traced to Wazira, who received a AČ 1 P.M. we proceeded brea: hint that such trifling might be the pass. The path began, gently dangerous. He had been lecturing rising over decayed foliage, amongst us all that morning upon the serious groves of coarse bananas, whose
nature of our undertaking. Sultan leaves of satiny lustre, shredded by Kimwere was a potent monarch--not the winds, hid large bunches of green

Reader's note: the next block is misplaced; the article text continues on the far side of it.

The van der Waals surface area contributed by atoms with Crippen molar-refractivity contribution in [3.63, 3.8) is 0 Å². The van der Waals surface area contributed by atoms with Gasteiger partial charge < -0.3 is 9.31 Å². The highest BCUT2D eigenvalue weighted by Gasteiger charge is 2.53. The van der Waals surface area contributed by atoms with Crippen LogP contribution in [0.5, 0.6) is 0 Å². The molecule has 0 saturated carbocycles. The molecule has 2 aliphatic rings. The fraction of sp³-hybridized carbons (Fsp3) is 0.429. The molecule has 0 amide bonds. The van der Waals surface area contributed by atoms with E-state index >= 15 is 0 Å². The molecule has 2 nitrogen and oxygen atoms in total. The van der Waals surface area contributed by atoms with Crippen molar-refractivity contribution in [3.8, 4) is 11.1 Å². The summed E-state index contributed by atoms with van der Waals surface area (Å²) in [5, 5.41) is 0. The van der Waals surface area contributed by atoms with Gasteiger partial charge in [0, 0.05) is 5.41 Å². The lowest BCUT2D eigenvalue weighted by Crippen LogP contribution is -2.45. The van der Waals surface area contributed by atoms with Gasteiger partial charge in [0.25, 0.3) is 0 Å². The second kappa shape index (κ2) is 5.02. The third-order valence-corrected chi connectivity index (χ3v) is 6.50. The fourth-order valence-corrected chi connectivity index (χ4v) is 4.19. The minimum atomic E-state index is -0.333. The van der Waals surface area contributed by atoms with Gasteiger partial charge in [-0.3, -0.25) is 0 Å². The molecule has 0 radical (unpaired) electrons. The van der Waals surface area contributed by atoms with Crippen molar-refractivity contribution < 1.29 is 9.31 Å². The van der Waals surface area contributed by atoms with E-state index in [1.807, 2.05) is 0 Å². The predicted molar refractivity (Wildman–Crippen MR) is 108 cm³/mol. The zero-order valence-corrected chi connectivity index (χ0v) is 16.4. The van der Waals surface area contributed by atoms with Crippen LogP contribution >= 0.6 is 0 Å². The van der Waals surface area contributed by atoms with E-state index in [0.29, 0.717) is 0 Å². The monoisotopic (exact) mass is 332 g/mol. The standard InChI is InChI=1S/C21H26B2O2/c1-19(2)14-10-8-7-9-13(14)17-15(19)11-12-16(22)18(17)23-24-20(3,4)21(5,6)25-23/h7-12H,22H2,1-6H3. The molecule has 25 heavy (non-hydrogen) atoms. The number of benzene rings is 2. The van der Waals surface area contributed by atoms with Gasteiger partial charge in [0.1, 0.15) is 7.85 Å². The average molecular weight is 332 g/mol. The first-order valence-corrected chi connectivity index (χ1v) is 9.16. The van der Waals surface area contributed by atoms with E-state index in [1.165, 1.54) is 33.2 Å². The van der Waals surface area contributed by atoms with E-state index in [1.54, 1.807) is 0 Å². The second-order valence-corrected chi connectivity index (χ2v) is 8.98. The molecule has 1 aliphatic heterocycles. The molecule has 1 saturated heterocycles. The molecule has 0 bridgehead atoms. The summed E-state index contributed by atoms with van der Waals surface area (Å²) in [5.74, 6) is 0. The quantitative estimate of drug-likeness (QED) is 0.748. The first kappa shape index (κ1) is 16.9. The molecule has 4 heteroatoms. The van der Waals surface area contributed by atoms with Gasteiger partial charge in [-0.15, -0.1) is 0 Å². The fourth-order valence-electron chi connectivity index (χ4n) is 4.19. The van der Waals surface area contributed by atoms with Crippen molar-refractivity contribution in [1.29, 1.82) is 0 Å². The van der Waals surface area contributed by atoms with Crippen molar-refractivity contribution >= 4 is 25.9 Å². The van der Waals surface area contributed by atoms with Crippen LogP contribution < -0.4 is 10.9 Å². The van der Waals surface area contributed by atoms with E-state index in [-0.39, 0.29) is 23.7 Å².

a Momba. His ministers and fruit. The musa is probably an councillors would, unless well paid, aboriginal of East Africa : it grows, avert from us their countenances I am told, almost spontaneously we must enter with a discharge of upon the shores of the far inner musketry to awe the people, and by lakes. Here the fruit, which, matur- all means do as we are bid. The ing rapidly, affords a perennial sup- Belochies smiled contempt, and, pullply, is the staff of savage life. As ing up the porters, loaded them, deaf usual when men are compelled to to remonstrance. utilise a single object, they apply Resuming our march after a short the plantain to various purposes. halt, we climbed rather than walked, Even the leaves are converted into with hearts beating from such unspoons, plates, and even bottles. They usual exercise, up the deep zigzag of are also made into thatch, fuel, and a torrent. Villages then began to a substitute for wrapping-papers. appear perched like eyries upon the Never transplanted, and the rota- hill-tops, and the people gathered to tion of crops being unknown, this watch our approach. At 4 P.M. we banana has now degenerated. found ourselves upon the summit of